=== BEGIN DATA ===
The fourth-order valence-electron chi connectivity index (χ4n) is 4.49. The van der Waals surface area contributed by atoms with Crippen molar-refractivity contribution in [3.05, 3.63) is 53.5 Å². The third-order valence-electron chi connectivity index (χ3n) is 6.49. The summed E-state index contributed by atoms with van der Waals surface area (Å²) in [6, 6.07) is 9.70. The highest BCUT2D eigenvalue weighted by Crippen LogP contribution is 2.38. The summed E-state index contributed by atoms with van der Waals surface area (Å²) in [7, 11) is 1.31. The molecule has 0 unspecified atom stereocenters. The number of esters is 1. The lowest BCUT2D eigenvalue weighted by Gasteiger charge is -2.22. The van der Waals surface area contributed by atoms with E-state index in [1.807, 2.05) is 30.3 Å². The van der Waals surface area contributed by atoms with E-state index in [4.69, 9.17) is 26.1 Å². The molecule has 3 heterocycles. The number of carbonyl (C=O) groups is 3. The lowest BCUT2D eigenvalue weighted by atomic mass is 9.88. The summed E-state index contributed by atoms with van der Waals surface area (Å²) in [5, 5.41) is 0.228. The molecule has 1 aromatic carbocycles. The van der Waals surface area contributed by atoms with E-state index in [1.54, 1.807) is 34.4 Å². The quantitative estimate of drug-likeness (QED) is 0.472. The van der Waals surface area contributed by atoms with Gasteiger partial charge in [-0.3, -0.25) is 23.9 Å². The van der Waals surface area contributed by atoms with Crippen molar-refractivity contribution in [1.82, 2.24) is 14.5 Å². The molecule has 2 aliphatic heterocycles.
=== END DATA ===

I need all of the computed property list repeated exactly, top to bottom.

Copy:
The fourth-order valence-electron chi connectivity index (χ4n) is 4.49. The van der Waals surface area contributed by atoms with Crippen molar-refractivity contribution in [3.05, 3.63) is 53.5 Å². The third-order valence-electron chi connectivity index (χ3n) is 6.49. The summed E-state index contributed by atoms with van der Waals surface area (Å²) in [6, 6.07) is 9.70. The highest BCUT2D eigenvalue weighted by Crippen LogP contribution is 2.38. The summed E-state index contributed by atoms with van der Waals surface area (Å²) in [7, 11) is 1.31. The molecule has 0 unspecified atom stereocenters. The number of esters is 1. The lowest BCUT2D eigenvalue weighted by Gasteiger charge is -2.22. The van der Waals surface area contributed by atoms with E-state index in [1.807, 2.05) is 30.3 Å². The van der Waals surface area contributed by atoms with E-state index in [4.69, 9.17) is 26.1 Å². The molecule has 3 heterocycles. The number of carbonyl (C=O) groups is 3. The lowest BCUT2D eigenvalue weighted by atomic mass is 9.88. The summed E-state index contributed by atoms with van der Waals surface area (Å²) in [5, 5.41) is 0.228. The molecule has 1 aromatic carbocycles. The van der Waals surface area contributed by atoms with E-state index in [1.54, 1.807) is 34.4 Å². The quantitative estimate of drug-likeness (QED) is 0.472. The van der Waals surface area contributed by atoms with Gasteiger partial charge in [-0.3, -0.25) is 23.9 Å². The van der Waals surface area contributed by atoms with Crippen molar-refractivity contribution in [1.82, 2.24) is 14.5 Å². The molecule has 2 aliphatic heterocycles.